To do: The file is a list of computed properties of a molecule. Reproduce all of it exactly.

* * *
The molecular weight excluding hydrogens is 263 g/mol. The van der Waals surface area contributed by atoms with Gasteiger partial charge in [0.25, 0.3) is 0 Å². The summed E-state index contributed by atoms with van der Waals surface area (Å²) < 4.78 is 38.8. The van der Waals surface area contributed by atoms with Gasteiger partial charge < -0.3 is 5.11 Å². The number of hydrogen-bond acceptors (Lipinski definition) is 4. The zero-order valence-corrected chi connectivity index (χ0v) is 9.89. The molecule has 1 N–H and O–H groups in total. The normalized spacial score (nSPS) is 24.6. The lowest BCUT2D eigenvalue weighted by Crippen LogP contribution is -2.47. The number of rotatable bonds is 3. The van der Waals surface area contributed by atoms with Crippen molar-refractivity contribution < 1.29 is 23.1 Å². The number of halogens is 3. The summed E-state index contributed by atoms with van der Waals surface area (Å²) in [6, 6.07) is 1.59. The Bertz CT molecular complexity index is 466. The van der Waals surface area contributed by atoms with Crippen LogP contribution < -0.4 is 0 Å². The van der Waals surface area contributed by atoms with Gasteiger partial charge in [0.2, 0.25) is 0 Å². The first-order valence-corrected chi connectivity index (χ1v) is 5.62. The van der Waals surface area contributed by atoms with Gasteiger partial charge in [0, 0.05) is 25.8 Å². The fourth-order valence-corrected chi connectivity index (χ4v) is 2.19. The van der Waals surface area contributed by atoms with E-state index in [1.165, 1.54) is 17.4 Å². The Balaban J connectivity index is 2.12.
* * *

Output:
The molecular weight excluding hydrogens is 263 g/mol. The van der Waals surface area contributed by atoms with Gasteiger partial charge in [0.25, 0.3) is 0 Å². The summed E-state index contributed by atoms with van der Waals surface area (Å²) < 4.78 is 38.8. The van der Waals surface area contributed by atoms with Gasteiger partial charge < -0.3 is 5.11 Å². The number of hydrogen-bond acceptors (Lipinski definition) is 4. The zero-order valence-corrected chi connectivity index (χ0v) is 9.89. The molecule has 1 N–H and O–H groups in total. The normalized spacial score (nSPS) is 24.6. The lowest BCUT2D eigenvalue weighted by Crippen LogP contribution is -2.47. The number of rotatable bonds is 3. The van der Waals surface area contributed by atoms with Crippen molar-refractivity contribution < 1.29 is 23.1 Å². The number of halogens is 3. The summed E-state index contributed by atoms with van der Waals surface area (Å²) in [6, 6.07) is 1.59. The Bertz CT molecular complexity index is 466. The van der Waals surface area contributed by atoms with Crippen LogP contribution < -0.4 is 0 Å². The van der Waals surface area contributed by atoms with Gasteiger partial charge in [0.2, 0.25) is 0 Å². The first-order valence-corrected chi connectivity index (χ1v) is 5.62. The van der Waals surface area contributed by atoms with Gasteiger partial charge in [0, 0.05) is 25.8 Å². The fourth-order valence-corrected chi connectivity index (χ4v) is 2.19. The van der Waals surface area contributed by atoms with E-state index in [1.165, 1.54) is 17.4 Å². The Balaban J connectivity index is 2.12.